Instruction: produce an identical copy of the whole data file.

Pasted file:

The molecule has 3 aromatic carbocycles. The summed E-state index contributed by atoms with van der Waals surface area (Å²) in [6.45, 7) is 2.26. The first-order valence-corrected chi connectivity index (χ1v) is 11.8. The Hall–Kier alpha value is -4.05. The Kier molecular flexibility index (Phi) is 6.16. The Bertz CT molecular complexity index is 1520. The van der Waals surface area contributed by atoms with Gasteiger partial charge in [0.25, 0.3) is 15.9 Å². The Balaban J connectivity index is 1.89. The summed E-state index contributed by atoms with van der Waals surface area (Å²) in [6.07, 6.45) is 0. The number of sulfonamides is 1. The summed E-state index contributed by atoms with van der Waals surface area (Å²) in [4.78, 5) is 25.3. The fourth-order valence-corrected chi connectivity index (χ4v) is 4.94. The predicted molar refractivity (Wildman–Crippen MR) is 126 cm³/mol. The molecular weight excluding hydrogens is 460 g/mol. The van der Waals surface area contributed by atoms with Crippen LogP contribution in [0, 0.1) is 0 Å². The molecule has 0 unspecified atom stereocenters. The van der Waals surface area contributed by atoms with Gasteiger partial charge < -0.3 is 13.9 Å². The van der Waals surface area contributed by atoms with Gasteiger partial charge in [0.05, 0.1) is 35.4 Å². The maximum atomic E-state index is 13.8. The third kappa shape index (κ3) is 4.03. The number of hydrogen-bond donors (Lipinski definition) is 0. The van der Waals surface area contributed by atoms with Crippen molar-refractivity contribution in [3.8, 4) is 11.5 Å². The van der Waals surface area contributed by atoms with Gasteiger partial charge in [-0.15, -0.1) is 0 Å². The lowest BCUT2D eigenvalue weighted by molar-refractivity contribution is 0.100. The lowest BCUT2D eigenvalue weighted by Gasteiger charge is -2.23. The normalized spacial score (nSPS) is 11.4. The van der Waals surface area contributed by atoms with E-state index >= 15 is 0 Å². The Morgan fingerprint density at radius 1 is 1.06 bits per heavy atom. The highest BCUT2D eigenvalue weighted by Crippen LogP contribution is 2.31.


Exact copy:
The molecule has 3 aromatic carbocycles. The summed E-state index contributed by atoms with van der Waals surface area (Å²) in [6.45, 7) is 2.26. The first-order valence-corrected chi connectivity index (χ1v) is 11.8. The Hall–Kier alpha value is -4.05. The Kier molecular flexibility index (Phi) is 6.16. The Bertz CT molecular complexity index is 1520. The van der Waals surface area contributed by atoms with Gasteiger partial charge in [0.25, 0.3) is 15.9 Å². The Balaban J connectivity index is 1.89. The summed E-state index contributed by atoms with van der Waals surface area (Å²) in [6.07, 6.45) is 0. The number of sulfonamides is 1. The summed E-state index contributed by atoms with van der Waals surface area (Å²) in [4.78, 5) is 25.3. The fourth-order valence-corrected chi connectivity index (χ4v) is 4.94. The predicted molar refractivity (Wildman–Crippen MR) is 126 cm³/mol. The molecular weight excluding hydrogens is 460 g/mol. The van der Waals surface area contributed by atoms with Crippen LogP contribution in [0, 0.1) is 0 Å². The molecule has 0 unspecified atom stereocenters. The van der Waals surface area contributed by atoms with Gasteiger partial charge < -0.3 is 13.9 Å². The van der Waals surface area contributed by atoms with Gasteiger partial charge in [0.05, 0.1) is 35.4 Å². The maximum atomic E-state index is 13.8. The third kappa shape index (κ3) is 4.03. The number of hydrogen-bond donors (Lipinski definition) is 0. The van der Waals surface area contributed by atoms with Crippen molar-refractivity contribution in [3.8, 4) is 11.5 Å². The van der Waals surface area contributed by atoms with Gasteiger partial charge in [-0.15, -0.1) is 0 Å². The lowest BCUT2D eigenvalue weighted by molar-refractivity contribution is 0.100. The lowest BCUT2D eigenvalue weighted by Gasteiger charge is -2.23. The normalized spacial score (nSPS) is 11.4. The van der Waals surface area contributed by atoms with E-state index >= 15 is 0 Å². The Morgan fingerprint density at radius 1 is 1.06 bits per heavy atom. The highest BCUT2D eigenvalue weighted by Crippen LogP contribution is 2.31.